The best way to have a glove for every situation is to have several sets of gloves. I think the minimum for a serious rider is three sets—a light vented pair for summer, a middleweight pair for in-between weather and a heavy insulated pair for cold rides. I have a box of gloves in the closet, perhaps 20 pairs, and almost every set get used at some point during the year.

Features all motorcycling gloves should have in common are substantial materials, rugged construction, a solid retention system and comfort. For lighter gloves, deerskin or goatskin is a supple and comfortable yet tough material that resists abrasion. Look for seams sewn with tough thread material (turning the gloves inside out may make this easier to examine) and a retention system that holds the glove firmly in place once it's tightened (so that it is not flung off in a crash). If a glove is initially stiff, it will probably soften up and conform to your hand with wear. Gloves that bunch up in the palms will soon become a problem when wrapped around a handlebar. Gloves that are pre-curved—that is, shaped as if ithey were beginning to grab the grip—are less likely to build up in the palm.

My preference for summer gloves is a perforated solid-leather (deerskin or whatever) type. The part-fabric types don't seem strong enough to stay together reliably in a crash. These days you can also find gloves with armor and wind-catching vents from several makers. Fingerless gloves are little better than no gloves at all. If you have seen the remains of hands of people who have endured crashes in fingerless gloves or just the sun- and windburn on riders who have used them on long rides, you'll leave them in your weight room. They have no place on motorcycles.

Some middleweight gloves are waterproof, which is a worthwhile feature. As with heavier winter gloves, the extra material shouldn't make the gloves too stiff or bulk up the palm areas.

Added Warmth

If you want the ultimate in warmth for your hands, consider electric gloves. However, don't buy the gloves until you have the electric vest. All the brands of electric vests that we have tried make a huge dent in cold weather, and by warning your vital organs, they also get your extremities warmer as well. If cold impairs your riding pleasure or control, an electric vest can raise your temperature dramatically and transform an unpleasant experience back into riding fun.

Hat Trick

This article has not discussed helmets, but a good helmet is vital. A helmet is the only piece of riding equipment that can actually save your life in a crash. Even better, it can be difference between spending your life in a wheelchair sucking meals through a straw or living a normal life. I am always amazed at riders who say they are less comfortable riding without a helmet than without one. As our article on picking a helmet points out, if you spend the time and money to buy and adapt to a comfortable full-coverage helmet, it will actually make riding more pleasant by reducing fatigue and noise, protecting your eyes, sheltering you from rain and bugs, providing a controlled flow of air on hot days, making your head warmer on cold days, and keeping the wind and sun from dehydrating you. Riders who have spent the time to try a lot of helmets have all found some that fit them very comfortably, and I don't know any who are more comfortable at speeds above 45 mph, with a good helmet than without it. We have noticed at big cruiser rallies that more riders have stopped following the flock and wearing no helmets or non-DOT novelty beanies and are choosing instead to wear real DOT helmets with actual protection.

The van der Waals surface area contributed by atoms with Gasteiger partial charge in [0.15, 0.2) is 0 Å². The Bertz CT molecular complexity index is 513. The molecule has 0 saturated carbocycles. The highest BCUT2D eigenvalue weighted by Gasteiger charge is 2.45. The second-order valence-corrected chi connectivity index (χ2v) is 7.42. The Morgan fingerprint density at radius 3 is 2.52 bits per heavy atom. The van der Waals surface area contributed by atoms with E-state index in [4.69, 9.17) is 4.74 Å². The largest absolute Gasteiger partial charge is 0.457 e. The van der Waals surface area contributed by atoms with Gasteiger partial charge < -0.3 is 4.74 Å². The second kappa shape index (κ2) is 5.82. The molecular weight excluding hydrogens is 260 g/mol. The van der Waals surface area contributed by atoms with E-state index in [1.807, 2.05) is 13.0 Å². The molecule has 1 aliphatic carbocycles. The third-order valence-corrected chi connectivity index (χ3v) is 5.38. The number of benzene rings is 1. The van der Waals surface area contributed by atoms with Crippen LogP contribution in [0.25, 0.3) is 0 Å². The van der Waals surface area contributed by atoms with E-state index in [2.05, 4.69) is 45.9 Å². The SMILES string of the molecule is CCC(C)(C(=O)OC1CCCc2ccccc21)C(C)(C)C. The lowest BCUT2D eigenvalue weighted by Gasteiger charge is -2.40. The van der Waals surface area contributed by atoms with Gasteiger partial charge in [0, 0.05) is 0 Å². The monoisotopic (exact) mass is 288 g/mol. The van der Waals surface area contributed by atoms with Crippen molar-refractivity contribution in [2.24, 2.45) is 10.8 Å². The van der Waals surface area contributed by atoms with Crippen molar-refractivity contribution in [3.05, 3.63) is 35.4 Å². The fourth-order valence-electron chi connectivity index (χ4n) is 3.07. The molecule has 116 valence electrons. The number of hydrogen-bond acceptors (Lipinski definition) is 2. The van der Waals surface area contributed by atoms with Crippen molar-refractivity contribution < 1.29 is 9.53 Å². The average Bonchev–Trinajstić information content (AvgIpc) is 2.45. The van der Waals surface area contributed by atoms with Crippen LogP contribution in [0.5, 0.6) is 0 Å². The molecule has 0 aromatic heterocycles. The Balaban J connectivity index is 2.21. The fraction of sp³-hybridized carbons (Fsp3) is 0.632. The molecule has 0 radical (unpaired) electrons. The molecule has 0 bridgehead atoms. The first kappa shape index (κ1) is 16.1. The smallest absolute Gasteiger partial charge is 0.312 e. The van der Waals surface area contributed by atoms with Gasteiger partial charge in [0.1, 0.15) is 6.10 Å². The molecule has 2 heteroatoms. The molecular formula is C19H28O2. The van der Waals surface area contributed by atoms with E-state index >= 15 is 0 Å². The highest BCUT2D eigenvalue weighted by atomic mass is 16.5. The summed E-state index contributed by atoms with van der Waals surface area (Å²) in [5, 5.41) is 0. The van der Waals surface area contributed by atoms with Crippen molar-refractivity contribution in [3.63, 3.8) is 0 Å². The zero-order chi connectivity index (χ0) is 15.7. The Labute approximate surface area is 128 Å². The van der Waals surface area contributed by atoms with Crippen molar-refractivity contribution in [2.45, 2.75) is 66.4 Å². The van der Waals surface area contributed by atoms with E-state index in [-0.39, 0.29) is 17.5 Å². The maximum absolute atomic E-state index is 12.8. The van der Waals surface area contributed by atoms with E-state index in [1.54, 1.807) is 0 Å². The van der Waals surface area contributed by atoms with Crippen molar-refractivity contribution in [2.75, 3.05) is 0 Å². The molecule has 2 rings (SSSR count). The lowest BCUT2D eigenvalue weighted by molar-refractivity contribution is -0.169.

Dress to Prevent Accidents

Wearing gear that makes you comfortable and prevent fatigue by blocking wind and noise can help you ride more safely. However, there is an even more dramatic way of dressing to avoid accdents: wear bright colors. Accident causation studies have frequently noted that motorcyclists with light and bright-colored helmets and jackets are less likely to be involved in accidents. Other drivers should see us, but sometimes they don't try hard enough and sometimes the job is made difficult by glare or obstructions that obscure their view. I usually wear a bright orange helmet, and notice a difference when I am wearing something less visibile in traffic. Other drivers are considerably more likely to overlook me. A bright jacket also helps. The colors that seem to be most effective are orange, yellow, white, red and perhaps pink (though there isn't much pink motoprcycle apparel out there). Motorcyclists like the fact that dark colors don't show dirt and perhaps contributes to a bad-ass image, but bright colors are a simple, passive way of avoiding getting flattened.

Around here, new bikes show up all the time, and so does clothing. However, the bikes eventually go back, but when we find apparel we like, we hang onto it. I have a couple of jackets that I still wear that are in their third decade, and most of us have proven pieces of apparel that go along on the long rides, when space is limited and we need to have clothing we can depend on to keep the ride comfortable—and come through in a crash—under a wide range of circumstances. Hopefully, you have or will find those core apparel items too.

_For more information on safe-riding equipment, strategies, techniques and skills, see the _ Street Survival section of MotorcycleCruiser.com.

For evaluations of, comparisons of, and shopping advice for motorcycle gear and accessories, see the Accessories and Gear section of MotorcycleCruiser.com.

_Good gear—lkike this rider's Arai helmet, Aerostich suit, and waterproof gloves and boots—can protect you from changing weather and the possible crash.
This rider probably felt he was riding safely and didn't really need protective gear or a helmet on such a warm day. He wasn't counting on drivers who run redlights. About the time the traffic camera snapped this photo, he may have wished he'd dressed for excess.
Functional motorcycle gear can be fashionable, but it's harder to make fashion work on a motorcycle.